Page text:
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Wednesday, October 20, 2010

Guard against property bubble build-up

In the horror film Drag Me To Hell, an old gypsy woman was so angered by a loans officer’s refusal to extend her mortgage payment that she attacked her in the bank parking lot and later placed a curse on her.

The young officer, Christine Brown, could have chosen to help Sylvia Ganush but she wanted to impress her boss and get a promotion over her co-worker.

Ganush had knelt before her, begging her not to take away her home. But Brown decided to call security, which was when Ganush lost her head.

Such incidents may only appear in films and one’s imagination but it dramatises the point that foreclosure is a cruel and extreme measure.

In the United States, reports of foreclosures and lately, mistakes, speak of untold suffering and confusion among homeowners.

According to Bloomberg, attorneys general in 50 states last week announced an investigation into whether employees of lenders such as Ally Financial Inc, JPMorgan Chase & Co and Bank of America Corp falsified documents used in foreclosure proceedings.

Lenders were also said to have suspended foreclosures in many states after court documents revealed that people working for some large mortgage firms signed papers without checking their accuracy.

Although the problem is serious in the United States, which is at the heart of the action following the burst of the huge subprime housing bubble, it cannot be assumed that problems of a smaller scale will not appear elsewhere.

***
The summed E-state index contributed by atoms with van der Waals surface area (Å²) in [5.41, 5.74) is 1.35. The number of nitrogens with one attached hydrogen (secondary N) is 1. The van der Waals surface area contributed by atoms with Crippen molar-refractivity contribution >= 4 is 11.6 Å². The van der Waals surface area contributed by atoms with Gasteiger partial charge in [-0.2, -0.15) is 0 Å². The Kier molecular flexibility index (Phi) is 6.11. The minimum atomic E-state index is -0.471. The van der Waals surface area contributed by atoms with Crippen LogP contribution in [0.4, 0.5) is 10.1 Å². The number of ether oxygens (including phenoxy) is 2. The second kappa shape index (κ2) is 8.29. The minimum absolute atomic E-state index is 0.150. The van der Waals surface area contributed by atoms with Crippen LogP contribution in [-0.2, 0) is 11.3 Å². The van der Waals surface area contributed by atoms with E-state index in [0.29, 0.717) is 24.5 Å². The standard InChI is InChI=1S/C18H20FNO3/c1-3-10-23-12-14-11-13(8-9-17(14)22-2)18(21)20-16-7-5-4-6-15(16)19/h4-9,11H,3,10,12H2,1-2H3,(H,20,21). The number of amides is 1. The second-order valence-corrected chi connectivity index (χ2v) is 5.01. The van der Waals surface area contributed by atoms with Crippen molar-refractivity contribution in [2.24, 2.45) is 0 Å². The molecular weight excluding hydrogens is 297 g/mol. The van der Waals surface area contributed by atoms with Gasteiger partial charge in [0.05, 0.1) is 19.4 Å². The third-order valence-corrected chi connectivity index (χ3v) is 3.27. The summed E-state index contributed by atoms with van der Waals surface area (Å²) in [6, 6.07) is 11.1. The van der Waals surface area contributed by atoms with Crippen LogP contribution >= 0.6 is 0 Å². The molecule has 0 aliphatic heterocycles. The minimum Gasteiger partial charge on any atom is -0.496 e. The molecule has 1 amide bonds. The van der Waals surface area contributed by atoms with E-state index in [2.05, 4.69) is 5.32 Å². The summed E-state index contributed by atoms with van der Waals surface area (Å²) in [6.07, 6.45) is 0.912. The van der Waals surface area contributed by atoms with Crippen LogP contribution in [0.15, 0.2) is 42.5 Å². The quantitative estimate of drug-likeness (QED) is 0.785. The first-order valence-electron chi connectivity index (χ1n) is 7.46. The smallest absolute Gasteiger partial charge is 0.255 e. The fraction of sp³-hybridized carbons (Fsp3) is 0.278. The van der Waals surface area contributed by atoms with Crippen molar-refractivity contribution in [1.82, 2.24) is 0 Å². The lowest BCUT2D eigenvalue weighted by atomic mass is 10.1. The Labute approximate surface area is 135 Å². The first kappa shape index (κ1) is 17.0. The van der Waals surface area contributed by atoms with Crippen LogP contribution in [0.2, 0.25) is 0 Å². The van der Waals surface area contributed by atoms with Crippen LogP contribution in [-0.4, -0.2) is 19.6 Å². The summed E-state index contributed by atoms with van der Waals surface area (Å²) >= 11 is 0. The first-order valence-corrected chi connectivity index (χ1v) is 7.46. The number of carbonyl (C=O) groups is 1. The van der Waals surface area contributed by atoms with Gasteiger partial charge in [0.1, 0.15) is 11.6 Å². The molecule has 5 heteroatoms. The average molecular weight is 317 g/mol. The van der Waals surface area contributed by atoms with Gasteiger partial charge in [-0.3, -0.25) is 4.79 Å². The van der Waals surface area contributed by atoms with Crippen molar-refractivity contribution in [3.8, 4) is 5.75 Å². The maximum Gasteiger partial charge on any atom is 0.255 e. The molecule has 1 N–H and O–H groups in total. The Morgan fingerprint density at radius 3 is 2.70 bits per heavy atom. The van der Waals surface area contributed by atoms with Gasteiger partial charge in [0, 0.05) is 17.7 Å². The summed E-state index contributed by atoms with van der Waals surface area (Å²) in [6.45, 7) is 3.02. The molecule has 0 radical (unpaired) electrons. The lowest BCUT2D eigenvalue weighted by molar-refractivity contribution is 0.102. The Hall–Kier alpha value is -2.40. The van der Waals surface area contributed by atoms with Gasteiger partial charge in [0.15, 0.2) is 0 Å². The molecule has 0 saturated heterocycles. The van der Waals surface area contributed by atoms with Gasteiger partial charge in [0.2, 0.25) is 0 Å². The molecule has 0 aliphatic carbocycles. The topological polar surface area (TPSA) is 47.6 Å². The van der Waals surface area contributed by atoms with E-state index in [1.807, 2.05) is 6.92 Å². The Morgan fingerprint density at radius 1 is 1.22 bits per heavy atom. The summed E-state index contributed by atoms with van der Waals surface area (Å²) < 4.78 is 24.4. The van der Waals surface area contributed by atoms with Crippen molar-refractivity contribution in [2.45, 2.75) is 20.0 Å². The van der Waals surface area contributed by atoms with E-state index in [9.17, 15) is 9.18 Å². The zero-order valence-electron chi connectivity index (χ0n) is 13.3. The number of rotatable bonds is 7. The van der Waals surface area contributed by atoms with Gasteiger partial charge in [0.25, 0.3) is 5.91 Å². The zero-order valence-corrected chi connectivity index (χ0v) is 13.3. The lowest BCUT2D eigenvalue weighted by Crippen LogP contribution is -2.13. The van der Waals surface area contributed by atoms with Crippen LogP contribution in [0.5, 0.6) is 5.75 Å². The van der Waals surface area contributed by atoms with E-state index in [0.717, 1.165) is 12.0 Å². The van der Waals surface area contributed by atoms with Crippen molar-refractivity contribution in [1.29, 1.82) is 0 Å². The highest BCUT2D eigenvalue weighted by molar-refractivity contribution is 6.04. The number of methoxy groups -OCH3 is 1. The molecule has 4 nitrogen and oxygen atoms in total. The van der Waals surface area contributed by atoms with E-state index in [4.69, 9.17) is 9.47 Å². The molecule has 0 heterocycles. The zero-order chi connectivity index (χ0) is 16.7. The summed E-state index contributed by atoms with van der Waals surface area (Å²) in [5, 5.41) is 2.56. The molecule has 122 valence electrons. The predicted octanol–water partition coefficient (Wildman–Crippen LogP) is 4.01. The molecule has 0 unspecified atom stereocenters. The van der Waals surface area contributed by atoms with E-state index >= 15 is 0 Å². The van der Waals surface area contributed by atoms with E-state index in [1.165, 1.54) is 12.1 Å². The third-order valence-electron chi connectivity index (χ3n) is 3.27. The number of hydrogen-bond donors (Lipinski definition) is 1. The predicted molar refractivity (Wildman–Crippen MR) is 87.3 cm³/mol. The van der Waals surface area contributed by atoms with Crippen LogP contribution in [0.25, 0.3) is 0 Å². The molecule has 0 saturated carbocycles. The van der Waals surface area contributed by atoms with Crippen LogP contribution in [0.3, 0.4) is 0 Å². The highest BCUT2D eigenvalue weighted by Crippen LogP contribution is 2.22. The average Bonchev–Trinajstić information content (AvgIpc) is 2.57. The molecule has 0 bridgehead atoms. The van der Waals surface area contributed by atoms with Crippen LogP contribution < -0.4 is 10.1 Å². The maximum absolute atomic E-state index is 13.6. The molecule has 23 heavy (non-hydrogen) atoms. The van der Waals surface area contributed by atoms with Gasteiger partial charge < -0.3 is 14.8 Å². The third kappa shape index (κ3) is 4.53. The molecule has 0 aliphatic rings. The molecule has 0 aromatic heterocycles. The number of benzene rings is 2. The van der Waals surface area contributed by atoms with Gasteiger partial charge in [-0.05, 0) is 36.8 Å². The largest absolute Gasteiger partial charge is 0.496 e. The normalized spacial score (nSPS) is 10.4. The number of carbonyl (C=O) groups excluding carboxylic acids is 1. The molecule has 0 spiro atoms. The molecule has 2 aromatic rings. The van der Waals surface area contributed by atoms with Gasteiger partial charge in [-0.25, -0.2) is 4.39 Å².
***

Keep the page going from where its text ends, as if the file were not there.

In Malaysia, the fact that property loan curbs and taxes did not surface in Budget 2011 should not be taken to mean we should let our guard down on any potential property bubble.

Although talk has subsided on discussions between the authorities and industry, it is believed that the intention to impose some kind of curbs is still very much on the cards.

It was earlier reported that a loan-to-value ratio of 70% to 75% for the purchase of third and fourth homes was being considered as a major step to deal with any potential speculative activities.

We should not wait until the authorities clamp down on the market. Instead, proactive monitoring and self-restraint play an important role in the collective consciousness to stem any occurrence of runaway prices.

Bidding up the prices is another practice that should be looked into against fundamental reasons and proper data collection.

In the current build-up of funds into emerging markets, care has to be taken to avoid excessive speculation in the property market as we do not want our people to lose out in any way should the bubble burst.

Senior business editor Yap Leng Kuen believes that prices for a sound investment should not crash overnight.

By The Star (by Yap Leng Kuen)

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